SALT LAKE CITY — Utah state officials have spent over $108 million — and counting — to respond to the coronavirus pandemic, unconstrained by usual competitive bidding requirements that had been suspended amid the emergency.
Painting a picture of desperation, splintering global supply chains and fears of the unknown, state officials walked through a transaction log of the purchases on Tuesday in a briefing for reporters, lauding efforts to ensure Utah had the medical supplies it needed to maximize testing and keep hospitals stocked.
Of the $108 million Utah has spent so far (much of which state officials expect to be reimbursed with federal dollars), $74 million was for bulk personal protective equipment, including masks, gloves, gowns and other protective gear.
“We definitely have stories where supply chains dried up, and they still are very shattered,” Utah Public Safety Commissioner Jess Anderson said. “We’ve had ... to dig under every nook and cranny and look under every rock and everything we can to find a good, solid supply chain. It has not been easy. It has been a herculean effort, across the entire world — literally a global effort.”
That’s all while state officials have had to navigate an at times predatory market ripe for price gouging and fraud, Anderson said.
“Early on, indicators were that for every one good supply chain there were 20 (that were) fraudulent,” Anderson said. “And so with that, we knew we had to be very careful so we took great precautions.”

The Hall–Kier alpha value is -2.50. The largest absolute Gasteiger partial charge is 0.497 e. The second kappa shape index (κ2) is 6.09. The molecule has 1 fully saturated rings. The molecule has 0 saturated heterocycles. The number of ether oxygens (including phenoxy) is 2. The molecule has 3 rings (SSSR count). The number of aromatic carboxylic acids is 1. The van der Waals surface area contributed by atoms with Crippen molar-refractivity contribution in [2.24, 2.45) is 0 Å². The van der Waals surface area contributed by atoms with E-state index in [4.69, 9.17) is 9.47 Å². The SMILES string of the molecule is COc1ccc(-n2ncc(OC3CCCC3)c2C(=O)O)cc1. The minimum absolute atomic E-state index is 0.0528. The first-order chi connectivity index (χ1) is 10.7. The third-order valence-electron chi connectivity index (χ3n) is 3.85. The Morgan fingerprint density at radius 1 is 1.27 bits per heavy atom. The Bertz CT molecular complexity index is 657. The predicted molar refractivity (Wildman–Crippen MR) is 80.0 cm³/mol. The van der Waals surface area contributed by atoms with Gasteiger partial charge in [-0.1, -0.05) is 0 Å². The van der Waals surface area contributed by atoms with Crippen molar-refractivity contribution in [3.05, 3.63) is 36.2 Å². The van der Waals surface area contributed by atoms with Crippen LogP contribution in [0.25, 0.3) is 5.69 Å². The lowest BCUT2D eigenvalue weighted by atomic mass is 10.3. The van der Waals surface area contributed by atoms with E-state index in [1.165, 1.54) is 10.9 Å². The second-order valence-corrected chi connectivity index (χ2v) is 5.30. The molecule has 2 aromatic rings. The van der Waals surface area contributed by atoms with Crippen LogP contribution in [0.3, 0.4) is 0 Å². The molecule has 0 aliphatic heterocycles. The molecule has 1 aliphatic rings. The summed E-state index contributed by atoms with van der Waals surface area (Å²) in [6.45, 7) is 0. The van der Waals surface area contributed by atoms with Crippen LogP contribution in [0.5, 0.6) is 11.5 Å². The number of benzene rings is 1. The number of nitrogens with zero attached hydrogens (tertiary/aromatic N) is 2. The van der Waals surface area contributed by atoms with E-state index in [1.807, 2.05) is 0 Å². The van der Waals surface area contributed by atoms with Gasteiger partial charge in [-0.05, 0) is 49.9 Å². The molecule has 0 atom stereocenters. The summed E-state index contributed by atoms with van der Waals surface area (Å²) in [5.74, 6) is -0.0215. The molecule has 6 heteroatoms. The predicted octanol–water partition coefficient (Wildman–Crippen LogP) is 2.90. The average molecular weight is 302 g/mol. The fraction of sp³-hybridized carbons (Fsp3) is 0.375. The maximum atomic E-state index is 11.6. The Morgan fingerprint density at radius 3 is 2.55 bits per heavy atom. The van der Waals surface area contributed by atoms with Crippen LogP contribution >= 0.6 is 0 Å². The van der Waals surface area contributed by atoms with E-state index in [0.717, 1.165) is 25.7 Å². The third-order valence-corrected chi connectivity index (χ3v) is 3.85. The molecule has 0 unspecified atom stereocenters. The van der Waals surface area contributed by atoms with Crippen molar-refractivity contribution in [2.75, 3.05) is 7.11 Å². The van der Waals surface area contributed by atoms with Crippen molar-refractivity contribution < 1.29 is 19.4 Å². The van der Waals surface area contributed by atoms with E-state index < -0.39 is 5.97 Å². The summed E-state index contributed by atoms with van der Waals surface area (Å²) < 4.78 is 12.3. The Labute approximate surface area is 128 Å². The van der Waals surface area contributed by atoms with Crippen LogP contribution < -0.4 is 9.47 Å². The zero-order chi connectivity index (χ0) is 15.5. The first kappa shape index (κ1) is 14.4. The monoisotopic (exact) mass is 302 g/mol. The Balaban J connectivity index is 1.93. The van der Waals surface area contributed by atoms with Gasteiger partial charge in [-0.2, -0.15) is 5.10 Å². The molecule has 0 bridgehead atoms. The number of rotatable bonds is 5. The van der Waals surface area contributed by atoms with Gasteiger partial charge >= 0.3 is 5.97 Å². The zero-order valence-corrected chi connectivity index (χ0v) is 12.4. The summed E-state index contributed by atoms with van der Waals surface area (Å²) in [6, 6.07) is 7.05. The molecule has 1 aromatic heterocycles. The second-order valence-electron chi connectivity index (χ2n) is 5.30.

Chris Hughes, director of the state’s Division of Purchasing and General Services, described how somewhat of a black market for personal protective equipment began taking shape, as “nefarious” sellers tried to shop fraudulent product to state officials.
“I’ve received over 1,000 responses to our requests for PPE, but not all of them were legitimate,” Hughes said. “A few of them have asked me to meet them in alleyways to deliver the PPE, others asked me to fly out to different states to be able to meet them, and we just didn’t feel comfortable with any of those.”
But at times, state officials had only minutes to pull the trigger on crucial shipments, Anderson said, as states literally bid against each other.
One purchase in particular came after state officials discovered in early April they were not just days but hours away from running out of the swabs needed for COVID-19 test kits, Anderson said.
State officials then began scrambling, “scouring the world” for swabs, Anderson said. They thought they found a pallet of swabs sitting in China, ready to go. They were about to charter a flight to pick them up.
“We were ready to pull that off, and in the last minute found out the pallet of swabs had gone to someone else, essentially a higher bidder,” Anderson said. “That was what we faced. States were outbidding each other, these wars of trying to get product.”
Then, Anderson said Sen. Mitt Romney’s office contacted them with information about a shipment of 100,000 swabs sitting in Chicago — but for $15 a swab, a high price compared to what is usually $1.25 a swab.